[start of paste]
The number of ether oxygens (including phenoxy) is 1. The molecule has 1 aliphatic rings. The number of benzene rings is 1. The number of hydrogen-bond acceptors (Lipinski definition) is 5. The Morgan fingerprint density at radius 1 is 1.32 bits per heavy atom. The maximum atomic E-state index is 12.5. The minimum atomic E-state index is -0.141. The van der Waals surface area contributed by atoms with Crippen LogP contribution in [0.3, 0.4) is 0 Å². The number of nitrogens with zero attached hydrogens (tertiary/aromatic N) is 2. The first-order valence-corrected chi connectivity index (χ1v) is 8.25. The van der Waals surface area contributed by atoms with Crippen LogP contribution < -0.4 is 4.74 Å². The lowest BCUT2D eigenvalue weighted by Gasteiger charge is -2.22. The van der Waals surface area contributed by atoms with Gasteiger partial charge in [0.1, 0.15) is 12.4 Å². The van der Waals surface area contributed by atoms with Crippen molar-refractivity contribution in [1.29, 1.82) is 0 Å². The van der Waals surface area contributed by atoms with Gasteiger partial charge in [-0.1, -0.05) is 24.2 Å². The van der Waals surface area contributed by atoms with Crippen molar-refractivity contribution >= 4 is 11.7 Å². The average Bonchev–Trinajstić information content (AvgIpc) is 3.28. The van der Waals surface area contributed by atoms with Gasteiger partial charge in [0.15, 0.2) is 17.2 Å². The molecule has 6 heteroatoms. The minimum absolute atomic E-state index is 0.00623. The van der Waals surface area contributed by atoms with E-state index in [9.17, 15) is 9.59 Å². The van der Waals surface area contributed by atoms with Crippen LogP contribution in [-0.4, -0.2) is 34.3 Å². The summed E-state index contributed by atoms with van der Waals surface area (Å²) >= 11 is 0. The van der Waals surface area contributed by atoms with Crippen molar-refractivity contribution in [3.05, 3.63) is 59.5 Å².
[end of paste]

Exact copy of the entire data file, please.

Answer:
The number of ether oxygens (including phenoxy) is 1. The molecule has 1 aliphatic rings. The number of benzene rings is 1. The number of hydrogen-bond acceptors (Lipinski definition) is 5. The Morgan fingerprint density at radius 1 is 1.32 bits per heavy atom. The maximum atomic E-state index is 12.5. The minimum atomic E-state index is -0.141. The van der Waals surface area contributed by atoms with Crippen LogP contribution in [0.3, 0.4) is 0 Å². The number of nitrogens with zero attached hydrogens (tertiary/aromatic N) is 2. The first-order valence-corrected chi connectivity index (χ1v) is 8.25. The van der Waals surface area contributed by atoms with Crippen LogP contribution < -0.4 is 4.74 Å². The lowest BCUT2D eigenvalue weighted by Gasteiger charge is -2.22. The van der Waals surface area contributed by atoms with Gasteiger partial charge in [0.1, 0.15) is 12.4 Å². The van der Waals surface area contributed by atoms with Crippen molar-refractivity contribution in [1.29, 1.82) is 0 Å². The van der Waals surface area contributed by atoms with Gasteiger partial charge in [-0.1, -0.05) is 24.2 Å². The van der Waals surface area contributed by atoms with Crippen molar-refractivity contribution >= 4 is 11.7 Å². The average Bonchev–Trinajstić information content (AvgIpc) is 3.28. The van der Waals surface area contributed by atoms with Gasteiger partial charge in [0.15, 0.2) is 17.2 Å². The molecule has 6 heteroatoms. The minimum absolute atomic E-state index is 0.00623. The van der Waals surface area contributed by atoms with E-state index in [9.17, 15) is 9.59 Å². The van der Waals surface area contributed by atoms with Crippen LogP contribution in [-0.4, -0.2) is 34.3 Å². The summed E-state index contributed by atoms with van der Waals surface area (Å²) >= 11 is 0. The van der Waals surface area contributed by atoms with Crippen molar-refractivity contribution in [3.05, 3.63) is 59.5 Å².